Transforming those old houses into new homes



That term ‘property porn’, was new to me until it came up prior to the launch of  TV architect Dermot Bannon’s new series of Room To Improve where he helps transform humdrum homes. Bannon admitted that he might be to blame for people feeling inadequate when they didn’t have aspirational homes.

Call it what you like but I am a total voyeur when it comes to seeing what lies beyond the front door of houses. Whether it’s Cheap Irish Homes where Mary Molloy finds bargain gems for prospective home owners, or the BBC’s Escape To The Country where urbanites long to move to rural areas or Phil and Christie’s Location And Location or Love It Or List It – where homeowners choose between their transformed gaff or opt for a new pad – I watch for my fix of property porn.

For me it’s about more than the houses, it’s about that magic reaction between people and bricks and mortar which says this could be home. It’s also about the location, the views or the setting in an appealing garden.  But there is also an element of guilt in remembering the thousands of people who are denied the possibility of an affordable home of their own due to the housing crisis.

Back to Dermot Bannon, I simply had to watch the first episode of his programme on RTE. It turns out to be a heartwarming and inspiring story about a young couple who have set out to restore an abandoned 200 years old farmhouse and who hope to add an extension, all on a shoestring budget. Enter Bannon like the fairy Godmother with sympathetic advice and the good news that, thanks to the recently increased vacant homes grant, they can just manage to realise their dream home.

The result,  after lots of consultation and drama  along the way, is gorgeous, the kind of transformation that evokes a Wow or OMG response from anyone who visits.

Bannon and his team had wisely got a briefing from the housing department on the grant beforehand, which gave rise to accusation that the department had made use of the programme to publicise the increased grant. Who cares? Both the increased grant and the programme are a great way to encourage people to rescue old houses and create new homes.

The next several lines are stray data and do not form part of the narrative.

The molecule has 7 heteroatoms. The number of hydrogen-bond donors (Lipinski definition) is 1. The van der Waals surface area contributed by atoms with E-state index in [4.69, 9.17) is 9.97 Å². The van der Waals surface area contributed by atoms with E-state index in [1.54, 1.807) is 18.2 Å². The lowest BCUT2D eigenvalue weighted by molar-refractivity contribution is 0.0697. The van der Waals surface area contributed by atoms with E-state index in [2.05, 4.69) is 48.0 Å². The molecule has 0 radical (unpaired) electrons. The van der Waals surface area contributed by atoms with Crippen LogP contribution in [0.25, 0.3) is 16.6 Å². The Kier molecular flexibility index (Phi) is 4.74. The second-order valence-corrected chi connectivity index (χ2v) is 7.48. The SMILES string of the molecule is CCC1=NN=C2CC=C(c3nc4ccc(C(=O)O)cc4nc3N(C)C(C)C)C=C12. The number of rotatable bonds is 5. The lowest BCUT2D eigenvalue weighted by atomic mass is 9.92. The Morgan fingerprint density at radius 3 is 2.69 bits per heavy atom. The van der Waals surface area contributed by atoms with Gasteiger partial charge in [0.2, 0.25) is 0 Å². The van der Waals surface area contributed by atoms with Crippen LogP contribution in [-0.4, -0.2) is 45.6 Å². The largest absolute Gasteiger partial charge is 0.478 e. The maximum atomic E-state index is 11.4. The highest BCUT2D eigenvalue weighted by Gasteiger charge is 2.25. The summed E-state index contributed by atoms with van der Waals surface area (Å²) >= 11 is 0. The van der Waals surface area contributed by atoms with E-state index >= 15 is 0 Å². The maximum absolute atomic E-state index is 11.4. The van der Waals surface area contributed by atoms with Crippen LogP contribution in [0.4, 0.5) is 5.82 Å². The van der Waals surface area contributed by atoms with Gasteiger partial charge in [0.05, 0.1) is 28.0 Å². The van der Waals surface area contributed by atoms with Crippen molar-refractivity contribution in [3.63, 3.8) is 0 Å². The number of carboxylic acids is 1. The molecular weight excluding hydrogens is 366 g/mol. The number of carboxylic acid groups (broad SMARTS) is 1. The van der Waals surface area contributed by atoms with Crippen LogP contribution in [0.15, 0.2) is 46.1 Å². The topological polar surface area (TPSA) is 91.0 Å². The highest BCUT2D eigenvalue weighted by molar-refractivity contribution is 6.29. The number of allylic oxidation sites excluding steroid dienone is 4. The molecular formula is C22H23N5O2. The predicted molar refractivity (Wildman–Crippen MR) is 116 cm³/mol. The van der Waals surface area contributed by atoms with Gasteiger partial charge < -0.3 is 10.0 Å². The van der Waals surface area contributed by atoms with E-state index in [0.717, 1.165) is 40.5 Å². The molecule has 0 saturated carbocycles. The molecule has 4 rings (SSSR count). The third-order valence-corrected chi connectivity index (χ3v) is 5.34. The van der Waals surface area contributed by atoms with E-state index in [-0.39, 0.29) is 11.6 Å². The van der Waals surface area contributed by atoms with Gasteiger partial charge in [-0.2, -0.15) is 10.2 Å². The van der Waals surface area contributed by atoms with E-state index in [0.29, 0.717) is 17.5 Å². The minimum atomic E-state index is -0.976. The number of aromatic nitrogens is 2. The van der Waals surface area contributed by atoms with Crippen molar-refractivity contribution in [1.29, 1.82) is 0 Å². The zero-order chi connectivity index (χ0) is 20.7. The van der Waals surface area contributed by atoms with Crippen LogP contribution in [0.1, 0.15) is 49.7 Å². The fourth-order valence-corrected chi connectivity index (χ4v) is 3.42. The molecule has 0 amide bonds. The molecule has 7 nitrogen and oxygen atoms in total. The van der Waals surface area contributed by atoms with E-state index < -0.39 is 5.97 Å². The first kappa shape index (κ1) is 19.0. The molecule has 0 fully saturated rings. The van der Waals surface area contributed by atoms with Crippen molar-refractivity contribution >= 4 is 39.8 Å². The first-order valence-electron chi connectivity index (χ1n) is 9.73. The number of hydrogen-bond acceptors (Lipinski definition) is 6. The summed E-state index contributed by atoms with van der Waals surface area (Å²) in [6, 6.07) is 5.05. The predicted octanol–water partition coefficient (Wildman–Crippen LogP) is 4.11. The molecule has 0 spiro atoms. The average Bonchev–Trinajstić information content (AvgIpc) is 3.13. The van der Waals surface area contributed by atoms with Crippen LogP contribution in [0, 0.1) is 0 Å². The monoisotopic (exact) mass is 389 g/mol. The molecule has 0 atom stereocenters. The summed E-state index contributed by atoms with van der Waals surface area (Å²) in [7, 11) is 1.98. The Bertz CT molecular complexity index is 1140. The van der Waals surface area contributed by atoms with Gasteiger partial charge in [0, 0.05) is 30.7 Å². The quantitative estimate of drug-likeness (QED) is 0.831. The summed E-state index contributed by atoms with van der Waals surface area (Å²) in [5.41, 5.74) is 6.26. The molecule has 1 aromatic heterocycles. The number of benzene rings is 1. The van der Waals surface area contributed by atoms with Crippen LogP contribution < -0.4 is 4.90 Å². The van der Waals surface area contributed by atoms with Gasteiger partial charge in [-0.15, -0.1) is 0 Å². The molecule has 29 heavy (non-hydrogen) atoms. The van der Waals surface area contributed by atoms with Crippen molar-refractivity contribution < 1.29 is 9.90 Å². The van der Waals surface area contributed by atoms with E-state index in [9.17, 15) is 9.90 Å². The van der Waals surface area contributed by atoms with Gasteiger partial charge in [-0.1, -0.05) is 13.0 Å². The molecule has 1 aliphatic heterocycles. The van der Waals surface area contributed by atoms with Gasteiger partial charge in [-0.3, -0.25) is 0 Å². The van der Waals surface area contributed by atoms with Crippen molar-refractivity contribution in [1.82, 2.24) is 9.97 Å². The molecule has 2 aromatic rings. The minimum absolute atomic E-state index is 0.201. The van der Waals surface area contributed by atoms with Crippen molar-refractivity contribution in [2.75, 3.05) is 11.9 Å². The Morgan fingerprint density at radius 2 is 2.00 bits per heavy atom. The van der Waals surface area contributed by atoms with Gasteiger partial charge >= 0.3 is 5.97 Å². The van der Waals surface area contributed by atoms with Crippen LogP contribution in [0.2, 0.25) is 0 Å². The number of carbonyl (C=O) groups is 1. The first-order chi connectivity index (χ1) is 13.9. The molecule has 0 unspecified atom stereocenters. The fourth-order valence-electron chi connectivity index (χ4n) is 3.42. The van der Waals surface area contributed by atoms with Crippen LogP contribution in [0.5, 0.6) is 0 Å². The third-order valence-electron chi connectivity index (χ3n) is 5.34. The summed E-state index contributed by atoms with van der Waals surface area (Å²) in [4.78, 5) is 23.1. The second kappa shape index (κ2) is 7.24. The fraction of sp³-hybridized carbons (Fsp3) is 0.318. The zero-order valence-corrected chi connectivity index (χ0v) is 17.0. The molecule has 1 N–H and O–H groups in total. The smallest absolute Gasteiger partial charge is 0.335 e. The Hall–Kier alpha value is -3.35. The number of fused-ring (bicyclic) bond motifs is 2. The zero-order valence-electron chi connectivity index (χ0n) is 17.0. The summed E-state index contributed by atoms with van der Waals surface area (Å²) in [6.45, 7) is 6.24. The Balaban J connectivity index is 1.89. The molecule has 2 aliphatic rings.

There are thousands of examples around Ireland of abandoned houses that could be transformed with the help of grants, imagination and, yes, hard work in a worthwhile step towards mending the housing crisis. There is one regular 40k drive I take, half an hour from Galway, where I spot 10 or so doer-uppers beside the road not to mention a development of more than a dozen holiday cottages in need of TLC and residents.

That’s just the tip of the iceberg. launching Labour’s campaign to tackle vacancy and dereliction, Labour leader Ivana Bacik quoted a figure of 200,000 vacant properties nationwide with 5,000 in Dublin alone.

Part of the explanation for these neglected properties lies in the habit, common in rural parts, of abandoning an old home back in the day and building a new bungalow nearby. (Funny enough, these bungalows have now become the objects of makeovers in a TV programme My Bungalow Bliss presented by architect Hugh Wallace). Another factor is past emigration and the hollowing out of the centres of villages and small towns.

Talking of which, the Department of Rural and Community Development are attempting to put the heart back into these communities with the Town And Rural Village Scheme TVRS, now in its second year. Designed to revitalise rural Ireland with €4.5 million funding it grants, €500,000 to local authorities to purchase buildings like former Garda stations or schools for local use with a new lease of life such as IT hubs or community halls.

Pity the scheme isn’t bigger and how about a scheme to bring life back to all those blind and vacant windows, over the shops in rural areas and back into use as homes? Also given the housing crisis, why on earth can’t residential log cabins qualify for planning permission? They are affordable, can be put up in a matter of weeks and built of a renewable resource.

Opting for a doer upper and qualifying for a grant of up to €70,000, providing regulations are met and owners are prepared for hard work, can be hugely rewarding.

The transformation of old houses not only provides new homes but can increase their value significantly.


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